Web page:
I have been blogging for a few years now, yet it’s only been public since I got to college. What I’ve been starting to realize is how cathartic it is. Blogging, whether I admit it or not, is my way of coping with the difficulties that cf throws in my face. Before I found online sites for people with CF, I wrote. I have journals from as far back as probably 3rd grade. Yet, I only wrote when I was upset, confused, or frustrated with life. I wrote poems, I vented, and I tried to figure out how I felt about certain things. I hardly talked to anyone about how I was feeling, though there were people who were willing to listen. Instead, I silently did whatever felt good when I wasn’t feeling good. A lot of times, that meant crying whenever the doctor said I had to go to the hospital, being grumpy when something was on my mind, and having nights where I thought too much about the bad, crying myself to sleep, and waking up feeling refreshed, yet tired, in the morning. Now keep in mind, this was in the emotional pre-pubescent stages in my life, where, even if I didn’t have CF, anything would have seemed like the end of the world.

I then started a blog that was a secret, that no one knew about, where I could be open and honest and let it all out. Before I “went public” with my blog, blogging and writing was a way for me to vent, to let the negativity come out, to be anonymous in my battle and hold it in, only allowing strangers to see the real me. This was probably a way to deny the reality that is CF, to close myself off, to appear bright and cheery to those who love me, and only let the pain out to those who didn’t know me well enough to love me.

Yet, when I “went public” with my blog, I censored the feelings a bit, not wanting to worry anyone, trying to inspire with positivity. But this is by no means a bad thing, in fact, it has allowed me to be up front and real with the true blessings that exist in my life. Instead of hiding behind my private writing, full of negativity and sadness, I am able to take a moment to write about the good stuff, the stuff that you read about in this blog (even if it makes you cry [about 50 people must have admitted that to me this week alone!]) There are no more tears before bed, I feel comfortable talking about CF with just about anyone who asks, and the negativity that CF attempts to instill upon my life is virtually non-existent, with the exception of the few times either myself or someone who knows me reminds me to knock it off. Where I thought I was censoring the bad feelings, I was actually letting the stronger, more positive feelings shine through. My blog has been a way for me to truly look on the bright side.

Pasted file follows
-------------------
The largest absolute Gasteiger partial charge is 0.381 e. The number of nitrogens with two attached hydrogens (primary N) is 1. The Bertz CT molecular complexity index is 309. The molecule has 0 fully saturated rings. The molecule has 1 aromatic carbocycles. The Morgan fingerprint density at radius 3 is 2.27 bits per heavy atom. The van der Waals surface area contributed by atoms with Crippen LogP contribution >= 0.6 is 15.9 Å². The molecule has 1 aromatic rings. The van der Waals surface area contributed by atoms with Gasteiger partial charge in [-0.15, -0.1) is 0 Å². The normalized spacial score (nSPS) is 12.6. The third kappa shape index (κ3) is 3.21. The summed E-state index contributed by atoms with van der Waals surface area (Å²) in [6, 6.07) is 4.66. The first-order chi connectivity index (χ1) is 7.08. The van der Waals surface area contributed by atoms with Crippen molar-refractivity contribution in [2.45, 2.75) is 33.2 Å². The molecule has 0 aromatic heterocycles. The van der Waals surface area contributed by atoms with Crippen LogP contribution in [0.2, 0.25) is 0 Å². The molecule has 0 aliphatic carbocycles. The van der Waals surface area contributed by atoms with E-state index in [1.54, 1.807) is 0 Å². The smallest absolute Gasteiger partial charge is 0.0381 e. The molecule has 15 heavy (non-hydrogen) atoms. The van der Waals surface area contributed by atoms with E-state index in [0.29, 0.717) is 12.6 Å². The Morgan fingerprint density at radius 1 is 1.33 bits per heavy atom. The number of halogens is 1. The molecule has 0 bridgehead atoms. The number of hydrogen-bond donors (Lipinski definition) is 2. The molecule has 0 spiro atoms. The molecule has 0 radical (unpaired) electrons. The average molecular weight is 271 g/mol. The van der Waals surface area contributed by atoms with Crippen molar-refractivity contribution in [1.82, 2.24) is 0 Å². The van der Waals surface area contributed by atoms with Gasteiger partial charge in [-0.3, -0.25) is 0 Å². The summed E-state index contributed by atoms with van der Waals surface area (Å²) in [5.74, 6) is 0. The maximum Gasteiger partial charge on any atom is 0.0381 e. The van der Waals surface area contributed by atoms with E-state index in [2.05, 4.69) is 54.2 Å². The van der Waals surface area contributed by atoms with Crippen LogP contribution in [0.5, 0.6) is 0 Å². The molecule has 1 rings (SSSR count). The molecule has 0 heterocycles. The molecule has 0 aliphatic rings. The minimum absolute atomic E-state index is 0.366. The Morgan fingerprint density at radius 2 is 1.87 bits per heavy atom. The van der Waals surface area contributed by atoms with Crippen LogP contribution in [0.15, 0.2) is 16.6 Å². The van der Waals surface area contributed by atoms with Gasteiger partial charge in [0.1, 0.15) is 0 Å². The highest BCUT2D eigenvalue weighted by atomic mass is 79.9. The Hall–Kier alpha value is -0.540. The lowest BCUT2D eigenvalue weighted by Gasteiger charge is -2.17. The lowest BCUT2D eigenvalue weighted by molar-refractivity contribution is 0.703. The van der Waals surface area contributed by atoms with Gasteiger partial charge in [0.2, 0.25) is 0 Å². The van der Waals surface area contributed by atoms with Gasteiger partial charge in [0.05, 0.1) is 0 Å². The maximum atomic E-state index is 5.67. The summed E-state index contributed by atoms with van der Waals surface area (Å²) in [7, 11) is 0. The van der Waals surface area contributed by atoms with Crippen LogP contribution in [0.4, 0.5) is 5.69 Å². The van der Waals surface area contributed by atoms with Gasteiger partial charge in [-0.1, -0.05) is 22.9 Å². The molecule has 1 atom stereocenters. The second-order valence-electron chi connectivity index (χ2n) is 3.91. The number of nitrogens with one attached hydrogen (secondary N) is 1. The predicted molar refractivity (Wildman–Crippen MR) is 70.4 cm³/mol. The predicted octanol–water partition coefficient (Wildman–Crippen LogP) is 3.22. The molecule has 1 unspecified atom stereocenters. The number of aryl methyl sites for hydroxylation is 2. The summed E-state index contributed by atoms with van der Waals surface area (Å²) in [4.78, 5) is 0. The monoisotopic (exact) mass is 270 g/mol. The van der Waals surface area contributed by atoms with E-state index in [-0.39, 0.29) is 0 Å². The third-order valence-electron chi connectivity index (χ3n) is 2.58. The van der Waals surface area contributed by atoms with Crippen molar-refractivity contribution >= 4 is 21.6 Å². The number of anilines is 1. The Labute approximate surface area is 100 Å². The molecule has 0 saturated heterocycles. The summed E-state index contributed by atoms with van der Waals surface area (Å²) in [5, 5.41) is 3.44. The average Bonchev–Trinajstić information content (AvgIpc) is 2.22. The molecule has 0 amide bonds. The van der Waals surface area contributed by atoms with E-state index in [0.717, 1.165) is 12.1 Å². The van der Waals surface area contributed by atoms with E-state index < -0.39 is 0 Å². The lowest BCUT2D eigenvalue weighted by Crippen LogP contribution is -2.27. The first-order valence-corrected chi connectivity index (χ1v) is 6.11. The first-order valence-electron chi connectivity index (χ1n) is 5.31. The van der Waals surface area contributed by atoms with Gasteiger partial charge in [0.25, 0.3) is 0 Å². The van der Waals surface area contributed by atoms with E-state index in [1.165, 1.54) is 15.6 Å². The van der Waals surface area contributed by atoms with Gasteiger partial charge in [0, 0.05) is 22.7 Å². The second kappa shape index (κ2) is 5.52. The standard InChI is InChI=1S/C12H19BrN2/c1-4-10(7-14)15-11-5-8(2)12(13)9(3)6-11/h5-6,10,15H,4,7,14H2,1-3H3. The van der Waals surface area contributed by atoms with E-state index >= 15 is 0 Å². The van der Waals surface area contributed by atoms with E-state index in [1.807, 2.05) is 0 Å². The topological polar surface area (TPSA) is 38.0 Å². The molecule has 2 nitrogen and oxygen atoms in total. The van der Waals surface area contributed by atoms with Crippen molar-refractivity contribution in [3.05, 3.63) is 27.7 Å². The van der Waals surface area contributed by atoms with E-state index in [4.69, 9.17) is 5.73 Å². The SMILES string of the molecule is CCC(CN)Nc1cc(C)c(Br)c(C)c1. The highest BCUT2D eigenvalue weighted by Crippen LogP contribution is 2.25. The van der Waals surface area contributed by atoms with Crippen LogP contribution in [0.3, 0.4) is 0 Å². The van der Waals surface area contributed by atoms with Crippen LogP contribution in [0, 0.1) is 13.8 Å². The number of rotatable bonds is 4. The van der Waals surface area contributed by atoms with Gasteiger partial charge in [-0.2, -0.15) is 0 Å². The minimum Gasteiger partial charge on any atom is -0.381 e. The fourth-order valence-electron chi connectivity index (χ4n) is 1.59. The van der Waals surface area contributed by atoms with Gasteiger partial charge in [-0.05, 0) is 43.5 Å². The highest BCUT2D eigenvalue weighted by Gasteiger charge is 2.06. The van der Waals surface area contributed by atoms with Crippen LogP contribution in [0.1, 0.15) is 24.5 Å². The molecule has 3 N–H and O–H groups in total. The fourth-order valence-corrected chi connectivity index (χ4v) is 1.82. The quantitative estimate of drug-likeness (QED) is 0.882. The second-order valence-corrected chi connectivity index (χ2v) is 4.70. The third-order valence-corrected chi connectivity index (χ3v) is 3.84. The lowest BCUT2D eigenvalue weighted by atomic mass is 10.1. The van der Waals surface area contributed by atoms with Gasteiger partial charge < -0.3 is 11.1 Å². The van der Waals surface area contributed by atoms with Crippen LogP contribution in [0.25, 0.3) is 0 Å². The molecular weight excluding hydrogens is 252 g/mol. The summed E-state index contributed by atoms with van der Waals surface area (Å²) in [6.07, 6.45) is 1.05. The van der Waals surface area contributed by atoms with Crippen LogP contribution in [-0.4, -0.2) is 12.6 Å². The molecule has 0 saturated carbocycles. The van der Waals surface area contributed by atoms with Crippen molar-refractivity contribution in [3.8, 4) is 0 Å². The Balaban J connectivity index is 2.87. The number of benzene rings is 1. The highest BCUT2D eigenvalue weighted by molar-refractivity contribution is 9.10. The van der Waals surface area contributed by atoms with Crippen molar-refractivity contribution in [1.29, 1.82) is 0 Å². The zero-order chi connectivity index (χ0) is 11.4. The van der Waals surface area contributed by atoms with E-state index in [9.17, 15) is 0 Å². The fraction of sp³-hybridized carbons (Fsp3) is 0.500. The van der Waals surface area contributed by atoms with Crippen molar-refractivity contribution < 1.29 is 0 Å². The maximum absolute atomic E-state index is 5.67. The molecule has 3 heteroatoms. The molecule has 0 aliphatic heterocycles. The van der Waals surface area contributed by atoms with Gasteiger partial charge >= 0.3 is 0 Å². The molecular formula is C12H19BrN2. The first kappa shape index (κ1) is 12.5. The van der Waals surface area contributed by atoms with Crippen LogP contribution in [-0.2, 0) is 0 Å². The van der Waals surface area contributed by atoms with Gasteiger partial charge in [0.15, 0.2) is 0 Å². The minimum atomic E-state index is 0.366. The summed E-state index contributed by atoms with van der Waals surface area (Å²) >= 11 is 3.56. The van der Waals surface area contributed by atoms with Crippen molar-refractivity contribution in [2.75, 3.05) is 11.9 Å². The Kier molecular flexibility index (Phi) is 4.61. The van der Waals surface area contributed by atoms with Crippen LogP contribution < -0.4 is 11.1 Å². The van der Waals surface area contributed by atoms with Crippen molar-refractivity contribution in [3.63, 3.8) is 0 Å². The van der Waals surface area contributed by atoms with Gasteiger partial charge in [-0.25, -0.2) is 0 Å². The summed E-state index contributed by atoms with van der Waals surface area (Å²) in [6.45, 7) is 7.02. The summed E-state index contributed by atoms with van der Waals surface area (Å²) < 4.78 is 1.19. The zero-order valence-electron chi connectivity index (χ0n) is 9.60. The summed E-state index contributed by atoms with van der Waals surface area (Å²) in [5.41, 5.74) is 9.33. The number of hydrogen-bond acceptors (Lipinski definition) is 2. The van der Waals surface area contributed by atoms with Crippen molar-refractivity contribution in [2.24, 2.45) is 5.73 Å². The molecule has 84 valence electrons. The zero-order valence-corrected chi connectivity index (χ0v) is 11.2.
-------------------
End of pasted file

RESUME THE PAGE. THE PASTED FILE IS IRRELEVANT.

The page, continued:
A quote I’ve probably referenced in this blog before is from one of my favorite movies Garden State. Sam, a girl who has epilepsy, is laughing about the fact that she has to wear a helmet to work to prevent seizures. She says “Oh come on, thats funny. What do you do? You laugh. I’m not saying I don’t cry but in between I laugh and realize how silly it is to take anything too seriously. Plus, I look forward to a good cry, it feels pretty good.” My life really resonates in those words, yeah, I laugh a lot, but that doesn’t mean I don’t cry in between. In fact, just a few weeks ago, when my doctor was questioning whether or not I had an infection and put me on oral antibiotics, I cried driving down the highway on the way home. I let it out, let the frustration out, and when I got home, I was feeling better. I then did what I do best, I looked on the bright side, at least I didn’t have to go in the hospital, at least I would only be feeling yucky from the meds for a couple weeks, and at least we were doing something to prevent something worse from happening down the road.

Sometimes you have to put up with little speed bumps, sometimes you have to let yourself feel the annoyance and frustration of those speed bumps when you just want to go go go, and in the end, you have to let yourself feel what’s right at the time. My blog has been a blessing in the sense that it allows me to write about what I feel in a way thats realistic. The product that you see is what comes out after I let myself feel, after that cry on the way home from the doctor. In no way does that make my writing any less real, positive feelings are no less legitimate than negative ones. They are just the ones I choose to publicize.

My favorite creative writing teacher once taught us about writing poems and he said something along the lines of that no one wants to read a poem where you complain and vent and sob. So he had us write “blobs” to filter all that stuff out… I wrote some of my best poems in that class. I still “blob” in different ways, whether it means crying about it, thinking about it on a run or when I should be doing homework, or talking it out. After that, I write, and hopefully, its something that people want to read.

Thank you to everyone who has been reading my blog lately and having to guts to tell me what they thought about it. The good feelings I get from knowing someone appreciated what they read makes my blogging worth it. Its been a long process to get myself from teary journals to up-beat blogs, but its been one I’ve been grateful for and I’d like to believe that each step has brought me closer to having some sort of small impact on those who take the time to read. 🙂